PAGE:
Happy horses depend on a caring and responsible owner and a great owner vet relationship

I live in Ireland with my husband and two children (a third on the way!), next door to my husband’s parents who own and run a dairy farm. Set in the rolling hills of County Galway this is the perfect terrain for happy horses.

Luso (14 years old) and his stable partner Rocky (19 years old) are both thoroughbred ex-racehorses and live on my parents-in-law’s farm. Having them live so close makes my life much easier, by saving stable fees and making 6:30 am wakeup calls less harsh as I only have to trudge next door!

When the alarm goes off at 6:30 am I get up and leave via the back door accompanied by my two dogs scampering around my legs – ‘Floss’ the very excitable boxer and ‘Push’ a slightly more laid back terrier cross. The dogs always enjoy our morning routine, they love to run ahead of me over the field picking up scent trails from the farm’s nocturnal visitors. Luso is always ready and waiting for us. I go into the store to prepare their food and then I fill their hay nets.

Nutrition has become a vital part of their care, especially for Luso who has suffered previously with a nasty bout of colic. I was already aware of the predisposal of thoroughbreds to colic so I was already prepared for Luso’s susceptibility, this meant that I was able to work quickly with my vet to minimise Luso’s discomfort and we now have a programme of preventative treatment. This involves diet monitoring and moderate exercise. I use bran mash combined with horse and pony mix to ensure Luso gets adequate fibre and both horses have Biotin (for hoof health) combined with seaweed for a good dose of general vitamins. For Rocky, I use a slightly different approach as he requires conditioning (he loses weight easily). As with any animals, their health needs vary so, using my training and background in equine and racing I work with our vet to ensure the right care management plans are implemented.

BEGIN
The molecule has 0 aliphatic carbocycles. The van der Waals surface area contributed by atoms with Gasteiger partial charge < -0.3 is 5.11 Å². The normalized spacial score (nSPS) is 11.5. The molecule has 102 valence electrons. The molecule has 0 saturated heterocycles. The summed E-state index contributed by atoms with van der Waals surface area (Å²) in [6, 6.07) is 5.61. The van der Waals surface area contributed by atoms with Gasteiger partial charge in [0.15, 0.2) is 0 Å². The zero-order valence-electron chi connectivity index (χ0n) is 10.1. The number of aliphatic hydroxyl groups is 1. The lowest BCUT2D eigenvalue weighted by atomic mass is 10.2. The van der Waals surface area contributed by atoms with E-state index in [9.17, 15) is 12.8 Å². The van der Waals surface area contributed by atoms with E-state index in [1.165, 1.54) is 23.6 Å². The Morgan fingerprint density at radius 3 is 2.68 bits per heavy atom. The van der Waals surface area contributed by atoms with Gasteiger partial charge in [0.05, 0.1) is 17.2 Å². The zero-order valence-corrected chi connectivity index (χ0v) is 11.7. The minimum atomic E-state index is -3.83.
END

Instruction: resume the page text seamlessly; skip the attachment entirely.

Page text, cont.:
Once the pampered duo have dined like kings, if time permits and their food has digested, I will ride them out or exercise them lightly before I have to go home and get the children ready for school and nursery. Luso and Rocky are then turned out into the field and I hang out the hay nets I have prepared. Preparing the hay nets is especially important in the winter as the grass is much slower to grow and is not always a sufficient snack for them. Finally, I make sure there is plenty of fresh water available for them to drink.

With the morning routine nearly done, I walk back to my house and wake the children. I give them breakfast and get them ready for school whilst also getting myself ready for work. By 8:30 am, this part of my morning is complete.

It is usually 6 pm by the time I bring in the horses from grazing and begin their bedtime routine. I start by checking their rugs, picking their hooves and brushing their legs if they are particularly muddy. I then give them their dinner and close the stable doors behind me ready to start all over again tomorrow. As I walk away, I hear them gently munching on their evening meal and I smile, realising I wouldn’t have my life any other way.

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